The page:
Good afternoon, I hope everyone has had a great start to their workweek! Ever since the cold front passage on Saturday morning, we have been stuck in a cool pattern with temperatures generally in the 50s under mostly cloudy skies and a stout northwesterly wind. Moving forward, it is likely we are officially stuck in a fall pattern.  However, there are some changes coming over the next few days, including slightly warmer conditions and the threat for a potential weekend washout.


Expect warmer conditions compared to the last few days, with high temperatures reaching into the upper-50s to lower-60s under a mix of sun and clouds. Expect a westerly sustained wind of 10-15 MPH during the afternoon hours, occasionally gusting up to 30 MPH. It will not be too bad of an afternoon!


Wednesday will likely be the nicest day of the week with high temperatures climbing into the low-to-upper 60s for much of the region under mostly sunny skies. The wind will be calmer as well, with sustained winds of 3-7 MPH out of the west. If you can, get outdoors to soak in the sunshine and warmth because some changes will be coming as we go into the latter half of the week.


Thursday will bring changes to the pattern as a warm front lifts into the region. Expect the warm front to split the state in half (north-to-south), with higher temperatures in the far southern regions and lower temperatures as you head further north. Additionally, expect the threat for showers associated with the warm front, primarily across the western and northern parts of the region.


Expect temperatures to reach the upper-60s/lower-70s across the far southern counties during the afternoon hours while those closer to and north of the warm front to see only highs reach the upper-50s/lower-60s with scattered on-and-off rain showers. These rain showers should be light in intensity and overall short in duration, so Thursday should not be a complete washout for any part of the region.






Looking ahead toward the weekend, unfortunately, the odds are increasing for unsettled weather conditions. A low pressure system that is expected to develop across the central United States will ride along the periphery of the warm front, which will allow for widespread precipitation to return to the area late Friday night into the day on Saturday.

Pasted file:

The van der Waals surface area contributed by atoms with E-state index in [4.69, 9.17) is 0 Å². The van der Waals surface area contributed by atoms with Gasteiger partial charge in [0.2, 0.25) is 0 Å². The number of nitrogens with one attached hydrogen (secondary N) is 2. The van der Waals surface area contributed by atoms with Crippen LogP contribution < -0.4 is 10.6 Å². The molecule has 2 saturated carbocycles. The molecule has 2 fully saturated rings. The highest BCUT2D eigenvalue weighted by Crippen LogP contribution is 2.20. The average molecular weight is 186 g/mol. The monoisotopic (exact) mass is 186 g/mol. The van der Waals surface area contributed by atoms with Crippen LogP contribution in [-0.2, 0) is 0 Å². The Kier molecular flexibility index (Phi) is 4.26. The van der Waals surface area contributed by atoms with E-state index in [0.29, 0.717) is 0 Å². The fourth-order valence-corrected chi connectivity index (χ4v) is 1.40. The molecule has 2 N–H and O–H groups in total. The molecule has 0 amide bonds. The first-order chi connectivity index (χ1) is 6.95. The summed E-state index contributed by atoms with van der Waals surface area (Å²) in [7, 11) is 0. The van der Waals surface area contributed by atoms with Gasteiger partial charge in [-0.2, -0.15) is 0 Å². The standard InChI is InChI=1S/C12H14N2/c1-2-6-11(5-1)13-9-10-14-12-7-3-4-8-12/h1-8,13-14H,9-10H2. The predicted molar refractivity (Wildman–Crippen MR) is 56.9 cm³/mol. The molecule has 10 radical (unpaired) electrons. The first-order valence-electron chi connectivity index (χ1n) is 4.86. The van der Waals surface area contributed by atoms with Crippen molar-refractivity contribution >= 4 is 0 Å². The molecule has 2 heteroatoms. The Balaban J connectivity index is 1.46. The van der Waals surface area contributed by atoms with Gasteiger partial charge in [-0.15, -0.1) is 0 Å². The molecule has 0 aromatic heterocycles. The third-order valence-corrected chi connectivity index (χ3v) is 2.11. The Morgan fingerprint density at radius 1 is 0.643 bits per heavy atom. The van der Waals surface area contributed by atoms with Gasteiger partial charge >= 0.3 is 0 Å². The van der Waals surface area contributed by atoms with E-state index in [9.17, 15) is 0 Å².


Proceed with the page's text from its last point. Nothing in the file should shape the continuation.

What is leading to this setup to occur? Keep the idea that systems like to follow the flow of the least resistance.  A low pressure system will track over the central United States and move into portions of the Ohio Valley Wednesday through Friday. However, due to an area of sinking air (blocking) across much of southern Canada, this provides a lot of resistance to the flow, and the low pressure system will be stopped in its tracks. This forces the area of energy associated with the low pressure system to transfers somewhere inside the Mid-Atlantic region, where there is lower pressure, sometime late Friday into Saturday morning. This will lead to an area of increased precipitation across where the low pressure systems track and re-develop, which unfortunately falls into our local region.



Taking a look at the current model projections between the GFS (American) and ECMWF (European) models, there is still a variety of disagreement on the magnitude of the rainfall. The

The GFS (American) model is a far lot drier for the weekend rainfall forecast, with rainfall amounts generally staying below an inch across the region. Typically, when low pressure systems transfer their energy, the central portions of the state may be in the “lull” of the precipitation, allowing for lower overall precipitation amounts.


The ECMWF (European) is significantly wetter compared to the GFS, which allows for a widespread 2-3″ of rain throughout the weekend. It has a quicker transfer of energy between the low pressure systems, which allows for a quicker rebuilding of the precipitation shield once the secondary low gets going across the Mid-Atlantic. This allows for far more significant precipitation across the region and this scenario cannot be completely ruled out.

However, even with the current disagreement, it is becoming more and more likely that there will be some rain falling across the region this weekend, primarily on Saturday. Unfortunately, this setup would have been more interesting if we were in the middle of winter, as these setups usually lead to areas of heavier wintry precipitation across our region. Since we are still in early October, this will be a very cold rain event (temperatures in the lower-40s)  and will likely damper any outdoor weekend plans. If you have any outdoor plans, it is time to start thinking of possible alternatives – but hold off from cancelling just yet in case the forecast changes!

Stay tuned for more updates regarding the weekend threat! If you have any questions regarding the forecast, feel free to reach out. Download the PA Weather Action for more up-to-date information!